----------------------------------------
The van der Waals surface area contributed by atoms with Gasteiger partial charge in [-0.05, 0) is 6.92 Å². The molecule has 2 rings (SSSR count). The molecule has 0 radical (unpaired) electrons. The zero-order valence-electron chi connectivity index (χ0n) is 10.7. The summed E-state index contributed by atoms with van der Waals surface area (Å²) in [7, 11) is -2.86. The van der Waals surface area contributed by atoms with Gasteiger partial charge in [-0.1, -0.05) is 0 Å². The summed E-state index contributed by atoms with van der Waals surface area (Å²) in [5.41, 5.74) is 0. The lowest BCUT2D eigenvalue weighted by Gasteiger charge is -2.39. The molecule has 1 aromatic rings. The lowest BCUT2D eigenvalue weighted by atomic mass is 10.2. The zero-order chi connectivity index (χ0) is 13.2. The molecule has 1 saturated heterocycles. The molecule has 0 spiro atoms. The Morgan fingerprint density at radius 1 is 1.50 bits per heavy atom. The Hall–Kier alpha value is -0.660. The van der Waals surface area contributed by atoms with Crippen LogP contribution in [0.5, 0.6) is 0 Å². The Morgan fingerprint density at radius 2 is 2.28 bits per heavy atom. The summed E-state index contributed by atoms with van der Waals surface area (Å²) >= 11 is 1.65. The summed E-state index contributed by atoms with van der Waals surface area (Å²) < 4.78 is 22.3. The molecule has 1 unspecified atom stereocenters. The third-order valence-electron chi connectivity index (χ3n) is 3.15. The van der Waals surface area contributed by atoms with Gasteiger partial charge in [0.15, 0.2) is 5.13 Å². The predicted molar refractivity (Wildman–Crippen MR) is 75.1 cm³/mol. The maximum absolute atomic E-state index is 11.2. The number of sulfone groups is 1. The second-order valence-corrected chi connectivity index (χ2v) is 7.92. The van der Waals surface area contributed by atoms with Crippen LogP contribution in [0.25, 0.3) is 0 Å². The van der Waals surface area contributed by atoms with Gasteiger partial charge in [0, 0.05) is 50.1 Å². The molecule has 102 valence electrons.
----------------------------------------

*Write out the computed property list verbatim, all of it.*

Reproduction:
The van der Waals surface area contributed by atoms with Gasteiger partial charge in [-0.05, 0) is 6.92 Å². The molecule has 2 rings (SSSR count). The molecule has 0 radical (unpaired) electrons. The zero-order valence-electron chi connectivity index (χ0n) is 10.7. The summed E-state index contributed by atoms with van der Waals surface area (Å²) in [7, 11) is -2.86. The van der Waals surface area contributed by atoms with Gasteiger partial charge in [-0.1, -0.05) is 0 Å². The summed E-state index contributed by atoms with van der Waals surface area (Å²) in [5.41, 5.74) is 0. The lowest BCUT2D eigenvalue weighted by Gasteiger charge is -2.39. The molecule has 1 aromatic rings. The lowest BCUT2D eigenvalue weighted by atomic mass is 10.2. The zero-order chi connectivity index (χ0) is 13.2. The molecule has 1 saturated heterocycles. The molecule has 0 spiro atoms. The Morgan fingerprint density at radius 1 is 1.50 bits per heavy atom. The Hall–Kier alpha value is -0.660. The van der Waals surface area contributed by atoms with Crippen LogP contribution in [0.5, 0.6) is 0 Å². The Morgan fingerprint density at radius 2 is 2.28 bits per heavy atom. The summed E-state index contributed by atoms with van der Waals surface area (Å²) >= 11 is 1.65. The summed E-state index contributed by atoms with van der Waals surface area (Å²) < 4.78 is 22.3. The molecule has 1 unspecified atom stereocenters. The third-order valence-electron chi connectivity index (χ3n) is 3.15. The van der Waals surface area contributed by atoms with Gasteiger partial charge in [0.15, 0.2) is 5.13 Å². The predicted molar refractivity (Wildman–Crippen MR) is 75.1 cm³/mol. The maximum absolute atomic E-state index is 11.2. The number of sulfone groups is 1. The second-order valence-corrected chi connectivity index (χ2v) is 7.92. The van der Waals surface area contributed by atoms with Crippen LogP contribution in [0.25, 0.3) is 0 Å². The van der Waals surface area contributed by atoms with Gasteiger partial charge in [0, 0.05) is 50.1 Å². The molecule has 102 valence electrons.